The Orbi app creates a single network that merges the 2.4GHz and 5GHz bands, with an option to also create a guest network if you need to. That simplicity will certainly appeal to people who are working from home, but the Orbi 5G WiFi 6 doesn't provide the more advanced features of Netgear's business-oriented Orbi Pro models, which allow you to create multiple networks with different access privileges for staff, visitors and IT managers. Office-based IT managers might, therefore, prefer to look at the Orbi Pro, or one of Netgear's mobile hotspot products for 4G/5G connectivity.
The key feature of the Orbi 5G WiFi 6, though, is its ability to connect to the internet via both a conventional landline or fibre broadband connection and a mobile broadband network. The Orbi app takes care of this as well, providing three modes of operation. The 'Ethernet-Only' mode relies on the WAN port to use the internet connection from an existing broadband modem or router. Alternatively, the 'LTE-Only' mode relies purely on mobile broadband and lets the WAN port act as an additional LAN port for wired connections. Business users, however, will probably want to rely on the third mode -- 'Ethernet+LTE Fallback' -- which uses the WAN port where possible, but can also switch to 5G/LTE if your home or office broadband goes down for any reason.
The Orbi app seems to use the term 'LTE' simply to mean 'mobile broadband', which isn't entirely accurate. Our review unit also seemed to opt for 'LTE-Only' by default, which was a little confusing during setup as I couldn't understand why the Orbi was unable to connect to the internet when connected to my normal office router. It took me a little while to find the sub-menu within the app that lets you switch modes, so a little more clarity on this key feature wouldn't go amiss.
I started with the Orbi 5G WiFi 6 in Ethernet-only mode, in order to test the speed of its mesh Wi-Fi network. I connected the Orbi's primary router to the normal office router that provides my broadband internet service, while the Orbi satellite was placed further away in a back office that normally suffers from poor Wi-Fi reception. The normal router provides an average speed of 355Mbps for devices in the same room, but then drops to 71Mbps in the more distant back office. The new mesh network set up by the Orbi system provided stronger performance in both locations: 430Mbps in the main office, and an impressive 390Mbps in that troublesome back office.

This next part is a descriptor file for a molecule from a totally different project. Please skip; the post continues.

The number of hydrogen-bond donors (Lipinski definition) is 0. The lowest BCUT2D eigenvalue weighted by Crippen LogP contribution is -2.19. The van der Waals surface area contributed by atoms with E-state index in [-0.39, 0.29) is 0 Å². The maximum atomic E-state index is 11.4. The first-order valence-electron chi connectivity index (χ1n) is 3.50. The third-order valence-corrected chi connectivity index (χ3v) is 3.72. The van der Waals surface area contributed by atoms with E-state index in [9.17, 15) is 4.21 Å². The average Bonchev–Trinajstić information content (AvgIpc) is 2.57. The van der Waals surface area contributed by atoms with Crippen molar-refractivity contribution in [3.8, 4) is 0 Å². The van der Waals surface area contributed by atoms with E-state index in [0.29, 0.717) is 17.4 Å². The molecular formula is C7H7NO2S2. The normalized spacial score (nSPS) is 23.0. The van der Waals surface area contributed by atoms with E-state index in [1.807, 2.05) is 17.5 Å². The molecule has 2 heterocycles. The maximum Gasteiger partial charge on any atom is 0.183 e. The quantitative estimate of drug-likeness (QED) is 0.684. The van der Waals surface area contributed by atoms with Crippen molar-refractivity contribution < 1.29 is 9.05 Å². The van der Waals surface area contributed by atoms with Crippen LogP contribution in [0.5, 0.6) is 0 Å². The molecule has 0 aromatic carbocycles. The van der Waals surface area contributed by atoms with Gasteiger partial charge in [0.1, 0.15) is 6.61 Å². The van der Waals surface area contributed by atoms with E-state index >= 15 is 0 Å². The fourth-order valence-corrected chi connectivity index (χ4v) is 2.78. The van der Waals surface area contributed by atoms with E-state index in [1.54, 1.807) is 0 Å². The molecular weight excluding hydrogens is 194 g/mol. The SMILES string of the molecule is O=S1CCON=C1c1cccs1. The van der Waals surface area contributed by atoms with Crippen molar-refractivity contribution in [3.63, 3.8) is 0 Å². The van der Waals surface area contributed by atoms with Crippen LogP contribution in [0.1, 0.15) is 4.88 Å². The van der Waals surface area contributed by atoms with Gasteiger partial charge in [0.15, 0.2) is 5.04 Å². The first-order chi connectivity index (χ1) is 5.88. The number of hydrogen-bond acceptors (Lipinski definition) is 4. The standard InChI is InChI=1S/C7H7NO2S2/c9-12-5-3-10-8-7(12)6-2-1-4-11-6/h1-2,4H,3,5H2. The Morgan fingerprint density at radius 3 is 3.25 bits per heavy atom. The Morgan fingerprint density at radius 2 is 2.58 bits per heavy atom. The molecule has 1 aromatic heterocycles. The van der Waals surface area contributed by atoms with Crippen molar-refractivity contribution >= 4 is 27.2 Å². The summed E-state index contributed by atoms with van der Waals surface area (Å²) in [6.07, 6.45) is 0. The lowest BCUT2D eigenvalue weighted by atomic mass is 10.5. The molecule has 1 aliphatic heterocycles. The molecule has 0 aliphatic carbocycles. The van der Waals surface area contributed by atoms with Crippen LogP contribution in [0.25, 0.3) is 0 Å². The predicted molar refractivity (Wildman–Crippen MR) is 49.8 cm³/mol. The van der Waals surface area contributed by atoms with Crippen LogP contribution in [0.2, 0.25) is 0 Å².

Pulling out the Ethernet cable told the Orbi system that it was time to switch to 5G/LTE mode. The download speed from the 5G mobile broadband was relatively modest -- averaging around 60Mbps, but that's due to the 5G coverage available in this built-up area of London, rather than any weakness in the Orbi system itself. That speed should still be able to handle routine web browsing and email, and even a few video calls, if you lose your normal broadband connection unexpectedly.
The Orbi 5G WiFi 6 is expensive, and Netgear's hard sell when it comes to add-on services is annoying, given the premium pricing. There are certainly less expensive alternatives available for business users who need mesh Wi-Fi with mobile broadband support available as an emergency backup.
However, the Orbi 5G WiFi 6 also provides a degree of future-proofing, with high-speed Wi-Fi 6 networking that will support large numbers of Wi-Fi 6 devices in larger homes and offices. And with its 5G support, the Orbi 5G WiFi 6 also provides peace-of-mind for business users who need fast, uninterrupted connectivity at all times.
Netgear Orbi 5G WiFi 6 Mesh System specifications
>Router: 246.4mm x 195.6mm x 86.4mm (9.7in. x 7.7in. x 3.4in.) • Satellite: 231.1mm x 182.9mm x 71.1mm (9.1in. x 7.2in. x 2.8in.)
If you like the idea of mesh Wi-Fi with mobile broadband backup, but find Netgear's Wi-Fi 6/5G solution too expensive, the company's Wi-Fi 5/4G LTE model (LBR20) is a more affordable alternative. If you just want to distribute a fixed line internet connection around your home, we've highlighted a couple of contenders at opposite ends of the price spectrum. Check out ZDNet's mesh Wi-Fi roundup for more suggestions.